The White House, President George W. Bush Click to print this document

For Immediate Release
Office of the Press Secretary
November 6, 2005

Press Gaggle by Scott McClellan
Aboard Air Force One
En route Panama City, Panama

     Fact sheet Trip to Latin America
     Fact sheet en Español

6:06 P.M. (Local)

MR. McCLELLAN: My apologies to the larger press corps. The meetings lasted longer than anticipated today and I really didn’t have an opportunity to get over to talk to the larger press corps, so my apologies for that. But we’ll do this gaggle and get the transcript out quickly, hopefully, so everybody will have that.

I want to update you on a few things on the President's day. First of all, early this morning, before the business leaders meeting, the President called President Talabani and then he called Prime Minister Jafaari. Both were brief. The calls were really an opportunity for the President to call and commend the two leaders for the turnout for the constitutional referendum and the passage of the constitution. They talked a little bit about the political progress in Iraq, as well, and that was really the focus of both of those calls.

Then the President had the discussion with the business leaders. I gave you all a little bit of a readout earlier on that, and you have the statements that the two leaders made in Brazil. He had a good discussion with the young leaders, as well – you all were there to cover a portion of that. Some of the other issues that came up during the discussion included criminal justice issues, trafficking in persons, immigration issues, relations with Brazil and other countries in the hemisphere; education issues – there was a lot of discussion about education issues because that group included, as I think you all saw from the list, a number of young academic leaders, professors and so forth.

Anyway, then after that, the President had a very good discussion with President Lula. They were planning on having a restricted meeting, just a very small group, and then they were going to have an expanded meeting – but the restricted meeting ended up lasting for I think about two hours, so they never actually got to the expanded meeting.

These are two leaders that have established a good relationship going back to when President Lula came to the White House to visit a couple years ago.

Let me give you a little bit of a readout on the discussion they had. I think you really got a flavor of this from their statements they made, but let me give you a little bit more.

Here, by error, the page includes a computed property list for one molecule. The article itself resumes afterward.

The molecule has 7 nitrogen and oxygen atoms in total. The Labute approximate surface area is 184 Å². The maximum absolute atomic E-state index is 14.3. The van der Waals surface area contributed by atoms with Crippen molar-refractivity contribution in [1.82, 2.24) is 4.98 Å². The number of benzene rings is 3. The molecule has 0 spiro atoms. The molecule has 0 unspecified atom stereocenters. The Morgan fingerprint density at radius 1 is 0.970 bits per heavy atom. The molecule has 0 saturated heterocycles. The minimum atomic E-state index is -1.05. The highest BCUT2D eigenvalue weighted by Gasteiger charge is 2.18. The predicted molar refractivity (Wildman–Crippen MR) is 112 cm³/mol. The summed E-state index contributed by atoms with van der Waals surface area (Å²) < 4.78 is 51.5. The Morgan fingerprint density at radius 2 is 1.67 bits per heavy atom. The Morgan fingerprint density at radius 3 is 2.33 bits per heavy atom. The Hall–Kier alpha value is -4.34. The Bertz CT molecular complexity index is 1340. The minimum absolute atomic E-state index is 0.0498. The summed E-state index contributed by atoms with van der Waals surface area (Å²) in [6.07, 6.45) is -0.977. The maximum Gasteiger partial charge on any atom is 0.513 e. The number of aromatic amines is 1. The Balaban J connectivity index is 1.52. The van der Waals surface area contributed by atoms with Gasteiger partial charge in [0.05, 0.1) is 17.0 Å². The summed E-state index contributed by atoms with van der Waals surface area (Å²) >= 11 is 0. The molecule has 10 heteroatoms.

They talked about regional issues and developments in the region. They spent a good bit of time talking about trade issues, including the importance of moving forward on the Doha Round and how it was critical to – critical to moving forward on Doha was the ending of the agricultural subsidies. And you heard the President expand on that in his remarks. And then they talked about the importance of the United States and Brazil working together on the Doha Round and opening market access and how ending those agricultural subsidies was really key to making progress on other areas.

They talked about China and economic and trade issues related to China. They talked about the free trade area of the Americas and how progress on Doha really presents an opportunity to move forward on the FTAA, as well. And I would point out to you in the joint statement that we put out from the two leaders, in paragraph eight I would just call your attention to that paragraph, because it talked about how the Presidents noted – and I’m quoting from this statement now – "the importance of continuing efforts to promote trade liberalization and reaffirmed their commitment to the FTAA process, based on the Miami framework, and look forward to a hemispheric meeting for the timely resumption of the negotiations."

One thing that I want to do, too, is I also have the – it says "proposed paragraph" that the leaders put out from the Summit of the Americas, but is actually, my understanding is this is what was adopted in the declaration yesterday, so I’ll get Josh to make some copies and make that available to you, as well, so you can see. It’s essentially what Steve was talking to you all yesterday about on the plane.

Anyway, getting back to the meeting, they also spent some time talking about reform at the United Nations. They talked about the importance of working together on the overall reform and how we can do that, which then would enable us to look at Security Council reform, but that first we need to move forward on overall reform at the United Nations. And both leaders agreed that fundamental reform is needed and that they should work together during that process.

They talked about relations with Iran a little bit, a little bit about the nuclear issue. As you all are probably aware, Brazil has trade and political relations with Iran and it was an opportunity to talk about that issue.

Then at the lunch – and the lunch went over, as well; the lunch went, as you all I think know, lasted for a good while – they had a good discussion at lunch. They talked about the economic role that Brazil is playing in the region and the economic potential of Brazil in the hemisphere. One thing that they discussed was Brazil’s use of ethanol. I think it’s 25 percent of the fuel in Brazil is ethanol, and the President talked about how that's something that we need to be encouraging more of in the United States to reduce our dependence on imported oil.

Altogether, they had a very positive meeting and lunch and got along very well, as they have previously. I think one reason for that is that – and I think you heard this in some of the remarks that President Lula made in the statement – one reason that I think they have such a good relationship is that both these leaders are committed to addressing the big challenges facing their countries and facing the world. And they think very strategically, they think longer-term when they approach issues, and I think that's one reason they hit it off so well. You heard the President reference President Lula’s commitment to ending hunger initiative, his zero hunger initiative. And they’ve talked in the past about – the President has talked about our faith-based and community initiative to help those who are in need in our country, as well.